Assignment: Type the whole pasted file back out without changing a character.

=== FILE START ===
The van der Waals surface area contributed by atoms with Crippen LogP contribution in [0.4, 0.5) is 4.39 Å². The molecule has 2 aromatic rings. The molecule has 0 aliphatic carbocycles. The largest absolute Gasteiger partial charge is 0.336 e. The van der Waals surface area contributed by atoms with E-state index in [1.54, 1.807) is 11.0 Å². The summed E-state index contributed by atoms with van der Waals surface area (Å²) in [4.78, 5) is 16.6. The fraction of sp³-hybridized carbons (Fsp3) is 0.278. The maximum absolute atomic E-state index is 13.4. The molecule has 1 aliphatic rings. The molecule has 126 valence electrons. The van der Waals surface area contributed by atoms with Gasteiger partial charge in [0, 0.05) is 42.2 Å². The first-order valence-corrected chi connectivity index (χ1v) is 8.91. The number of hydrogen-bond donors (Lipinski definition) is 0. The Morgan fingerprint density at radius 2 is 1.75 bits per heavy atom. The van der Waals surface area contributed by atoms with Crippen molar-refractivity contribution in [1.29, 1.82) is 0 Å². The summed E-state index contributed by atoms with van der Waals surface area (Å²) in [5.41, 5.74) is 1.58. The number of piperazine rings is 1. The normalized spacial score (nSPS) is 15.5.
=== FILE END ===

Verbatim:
The van der Waals surface area contributed by atoms with Crippen LogP contribution in [0.4, 0.5) is 4.39 Å². The molecule has 2 aromatic rings. The molecule has 0 aliphatic carbocycles. The largest absolute Gasteiger partial charge is 0.336 e. The van der Waals surface area contributed by atoms with E-state index in [1.54, 1.807) is 11.0 Å². The summed E-state index contributed by atoms with van der Waals surface area (Å²) in [4.78, 5) is 16.6. The fraction of sp³-hybridized carbons (Fsp3) is 0.278. The maximum absolute atomic E-state index is 13.4. The molecule has 1 aliphatic rings. The molecule has 126 valence electrons. The van der Waals surface area contributed by atoms with Gasteiger partial charge in [0, 0.05) is 42.2 Å². The first-order valence-corrected chi connectivity index (χ1v) is 8.91. The number of hydrogen-bond donors (Lipinski definition) is 0. The Morgan fingerprint density at radius 2 is 1.75 bits per heavy atom. The van der Waals surface area contributed by atoms with Crippen molar-refractivity contribution in [1.29, 1.82) is 0 Å². The summed E-state index contributed by atoms with van der Waals surface area (Å²) in [5.41, 5.74) is 1.58. The number of piperazine rings is 1. The normalized spacial score (nSPS) is 15.5.